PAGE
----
Nursing care for people with dementia is in need of a radical overhaul, a leading think tank has warned.
The King's Fund says people with Alzheimer's and dementia in England are having NHS-funded care withdrawn in the later stages of their illness.
It says relatives have to pick up the bill for additional nursing support.
The government says the number of people receiving continuing care has risen by almost two-thirds in the past three years.
There are 820,000 people living with dementia in the UK and that number is set to rise as the population ages, according to the Alzheimer's Research Trust.
Christophe Grillet, from Cambridge, who was diagnosed with Alzheimer's disease 17 years ago, was receiving round-the-clock health care from the NHS at home but as his condition became more advanced, he was reassessed and the continuous care was withdrawn.
His wife Kate said: "They say his needs are primarily social care needs - washing, dressing, feeding and that he's relatively easy to deal with.
"The country is full of people, including my husband, who are having their support taken away and left to try and fund whatever care they can get themselves.
"This doesn't take into account when you have Alzheimer's your health needs are even more, you don't get better."
Mrs Grillet said she felt excluded from much of the decision-making regarding his NHS-funded care and now her husband is in a home which costs them £600 a week.
"Because we didn't get the support we needed, we are separated, and that is the biggest problem," she added.
The government has issued guidelines to primary care trusts (PCTs) on how they should assess the continuing care needs of people with dementia but campaigners say funding cuts mean many PCTs just ignore them.
Barbara Pointon, from Dementia UK and the Alzheimer's Society, said: "What's happening with NHS continuing health care is it's getting more and more difficult to get in the first place, and when people with dementia move into the advanced stage and need more care, it's being taken away from them."
The King's Fund is calling for a shake-up of the system that differentiates between health care, which the NHS pays for, and social care, which local authorities and individuals have to fund.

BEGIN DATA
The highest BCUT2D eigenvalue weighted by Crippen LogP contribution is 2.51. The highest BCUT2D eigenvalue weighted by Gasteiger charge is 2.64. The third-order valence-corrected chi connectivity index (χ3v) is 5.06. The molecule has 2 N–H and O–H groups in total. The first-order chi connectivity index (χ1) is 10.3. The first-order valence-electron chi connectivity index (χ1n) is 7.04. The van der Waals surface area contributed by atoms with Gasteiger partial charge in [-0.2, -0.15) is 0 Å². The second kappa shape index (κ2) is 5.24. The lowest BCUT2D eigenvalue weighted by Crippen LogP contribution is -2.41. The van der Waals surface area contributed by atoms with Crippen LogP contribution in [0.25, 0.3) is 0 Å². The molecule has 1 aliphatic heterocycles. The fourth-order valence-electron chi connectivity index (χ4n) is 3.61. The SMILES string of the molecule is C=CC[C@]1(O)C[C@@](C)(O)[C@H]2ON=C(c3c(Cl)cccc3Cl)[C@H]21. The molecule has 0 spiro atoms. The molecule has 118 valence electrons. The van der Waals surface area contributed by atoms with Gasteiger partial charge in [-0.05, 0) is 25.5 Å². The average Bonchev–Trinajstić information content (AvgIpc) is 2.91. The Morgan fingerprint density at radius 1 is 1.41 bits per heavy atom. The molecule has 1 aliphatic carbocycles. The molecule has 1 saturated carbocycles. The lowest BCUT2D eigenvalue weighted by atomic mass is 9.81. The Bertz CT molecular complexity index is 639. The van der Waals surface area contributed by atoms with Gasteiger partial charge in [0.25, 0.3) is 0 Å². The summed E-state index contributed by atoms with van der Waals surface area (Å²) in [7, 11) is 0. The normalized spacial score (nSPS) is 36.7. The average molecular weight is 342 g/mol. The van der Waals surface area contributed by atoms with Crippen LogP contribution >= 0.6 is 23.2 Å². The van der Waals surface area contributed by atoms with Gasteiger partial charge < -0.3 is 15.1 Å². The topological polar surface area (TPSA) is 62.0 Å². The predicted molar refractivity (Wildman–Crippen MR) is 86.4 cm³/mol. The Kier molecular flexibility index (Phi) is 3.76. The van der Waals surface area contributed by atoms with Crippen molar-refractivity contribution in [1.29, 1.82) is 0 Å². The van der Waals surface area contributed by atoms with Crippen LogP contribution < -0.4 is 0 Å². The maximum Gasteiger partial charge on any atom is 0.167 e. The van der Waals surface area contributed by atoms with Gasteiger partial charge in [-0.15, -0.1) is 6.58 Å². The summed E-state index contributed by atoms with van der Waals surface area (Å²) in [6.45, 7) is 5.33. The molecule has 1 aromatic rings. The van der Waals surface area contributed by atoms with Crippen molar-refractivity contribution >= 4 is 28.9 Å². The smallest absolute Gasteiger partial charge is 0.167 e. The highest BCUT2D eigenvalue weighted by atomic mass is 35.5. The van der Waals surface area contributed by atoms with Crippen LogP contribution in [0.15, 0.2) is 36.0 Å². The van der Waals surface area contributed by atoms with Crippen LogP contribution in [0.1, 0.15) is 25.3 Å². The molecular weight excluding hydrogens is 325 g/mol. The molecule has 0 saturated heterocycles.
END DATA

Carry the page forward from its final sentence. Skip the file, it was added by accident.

Richard Humphries, from the health think tank, told the BBC: "The system is increasingly broken and it will struggle to cope with the rising tide of people with dementia and people will become more dissatisfied with it.
"We desperately need a radical overall to bring more fairness and more funding into the system."
Jo Webber, from the NHS Confederation, which represents the majority of NHS organisations, said the service did not have an "infinite pot of money".
"Over the next 30 years the number of people with dementia will double, so we do have to find different ways of delivering services," she said.
"I don't underestimate the anxiety and the worry at the moment for people who are having these issues but we can't go on this way."
A Department of Health spokesman said continuing health care is a package of care - health and personal care and accommodation costs - arranged and funded solely by the NHS for people who have been assessed as having a primary health need. It can be provided in a range of settings, including care homes or a patient's home.
He said since the introduction of the national framework for PCTs, the overall number of people receiving NHS-funded continuing care had risen from just under 31,000 at the end of March 2007 to about 51,000 at the end of September.
"The national framework has started to reduce the regional variation in who gets care and there has been an overall increase in the numbers of people in receipt of NHS continuing health care," he added.
Mr Grillet's PCT says it followed the government's guidelines but health care needs change.